I’ve surmised that her smallness has been the driving force that had made her at first so anxious and strange around other dogs and people, and so I have seen success in instilling her with confidence in my guidance.

In my years with dogs, one thing I know is that one size does not fit most definitely all when it comes to the making of a well-adjusted doggo. Large or small, Chihuahua or Great Dane, they are not all the same, and we are not the same, each brings to the mix different circumstances, people, places and things that become our individual hurtles.

But, what is the same is all dogs do doggy things, think doggy thoughts, and communicate with us in those ancient doggy ways – tis our challenge to work within that context.

“Another piece of advice is not to make a big deal out of coming and going. If you share excited energy when you come and go, it only feeds an anxious mind.”


Currently, my wee vicious mite springs to ferocious life at the smallest of things. Like, going to scratch my own arse and disturb the nestled beasty curled up in the chair beside me. She goes all savage “hua hua” at the affront of me actually touching HER. Ah, yes, my sweet little shrew.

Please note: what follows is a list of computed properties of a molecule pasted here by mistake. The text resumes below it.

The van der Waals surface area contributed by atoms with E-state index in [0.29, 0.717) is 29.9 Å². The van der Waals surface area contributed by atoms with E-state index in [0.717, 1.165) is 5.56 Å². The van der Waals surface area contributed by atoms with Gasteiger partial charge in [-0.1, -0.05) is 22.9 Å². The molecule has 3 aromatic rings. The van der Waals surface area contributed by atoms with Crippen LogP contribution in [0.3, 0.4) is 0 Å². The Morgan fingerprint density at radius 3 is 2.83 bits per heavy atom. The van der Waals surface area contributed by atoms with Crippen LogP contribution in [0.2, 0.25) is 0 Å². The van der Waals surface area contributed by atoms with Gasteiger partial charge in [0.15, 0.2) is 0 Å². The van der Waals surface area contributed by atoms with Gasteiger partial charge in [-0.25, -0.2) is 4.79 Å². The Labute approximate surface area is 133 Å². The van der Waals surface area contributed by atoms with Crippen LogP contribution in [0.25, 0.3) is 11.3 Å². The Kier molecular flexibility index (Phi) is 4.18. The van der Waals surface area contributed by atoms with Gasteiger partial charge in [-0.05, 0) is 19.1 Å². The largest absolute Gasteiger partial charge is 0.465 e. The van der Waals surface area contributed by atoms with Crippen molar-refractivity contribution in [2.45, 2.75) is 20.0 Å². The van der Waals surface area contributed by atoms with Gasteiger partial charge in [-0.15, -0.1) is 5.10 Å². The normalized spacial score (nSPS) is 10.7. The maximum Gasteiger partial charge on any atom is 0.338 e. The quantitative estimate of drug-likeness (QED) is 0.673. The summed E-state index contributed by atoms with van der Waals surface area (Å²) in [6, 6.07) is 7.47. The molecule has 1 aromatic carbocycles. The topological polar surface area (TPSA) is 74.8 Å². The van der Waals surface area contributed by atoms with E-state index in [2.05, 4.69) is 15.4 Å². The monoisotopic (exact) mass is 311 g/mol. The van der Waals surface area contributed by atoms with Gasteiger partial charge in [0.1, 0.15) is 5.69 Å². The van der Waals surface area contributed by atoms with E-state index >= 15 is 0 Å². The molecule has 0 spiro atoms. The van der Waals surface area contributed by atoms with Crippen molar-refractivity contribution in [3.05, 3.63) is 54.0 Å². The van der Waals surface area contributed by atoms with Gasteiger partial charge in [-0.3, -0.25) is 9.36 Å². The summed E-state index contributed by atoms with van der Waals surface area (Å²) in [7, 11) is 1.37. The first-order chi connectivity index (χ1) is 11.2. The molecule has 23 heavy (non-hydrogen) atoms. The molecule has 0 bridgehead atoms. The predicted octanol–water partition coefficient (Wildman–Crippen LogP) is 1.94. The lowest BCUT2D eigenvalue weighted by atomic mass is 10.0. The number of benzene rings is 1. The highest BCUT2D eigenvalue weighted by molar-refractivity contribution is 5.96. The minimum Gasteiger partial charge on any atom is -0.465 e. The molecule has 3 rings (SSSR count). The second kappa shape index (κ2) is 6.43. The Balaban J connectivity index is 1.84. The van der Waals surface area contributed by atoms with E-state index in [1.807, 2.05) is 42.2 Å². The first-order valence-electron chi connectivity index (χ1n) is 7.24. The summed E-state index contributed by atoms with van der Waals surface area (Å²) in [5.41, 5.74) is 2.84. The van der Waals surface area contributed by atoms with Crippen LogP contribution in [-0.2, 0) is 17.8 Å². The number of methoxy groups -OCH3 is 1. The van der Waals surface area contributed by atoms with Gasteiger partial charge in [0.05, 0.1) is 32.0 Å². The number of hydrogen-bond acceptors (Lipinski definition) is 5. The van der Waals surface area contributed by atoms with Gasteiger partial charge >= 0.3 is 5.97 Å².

Well, atleast she doesn’t chew.

We’ve had many discussions about this, um, rather dramatic response

And by discussion I mean that I turn to her with ‘I AM YOUR MASTER’ eyes, and calmly say NO! Expelling her from her nestled state, plopping her on the ground, refusing to let her back up. Introducing her to the notion of cause and effect, that violent doggys do not get to nestle up beside me ANYWHERE, at ANY time, EVER.

Sometimes, at an especially vicious infraction of snarlly beitch, I put her on her back, aloft in the air, and stare at her. She does this adorable little squinty thing with her eyes, and tries to look away in shame. I hold firm. Try not to smile.

Adorable and horrible, tis she, at times.

“In choosing a dog to share your life, you have an incredible opportunity to form a powerful bond with a member of another species.”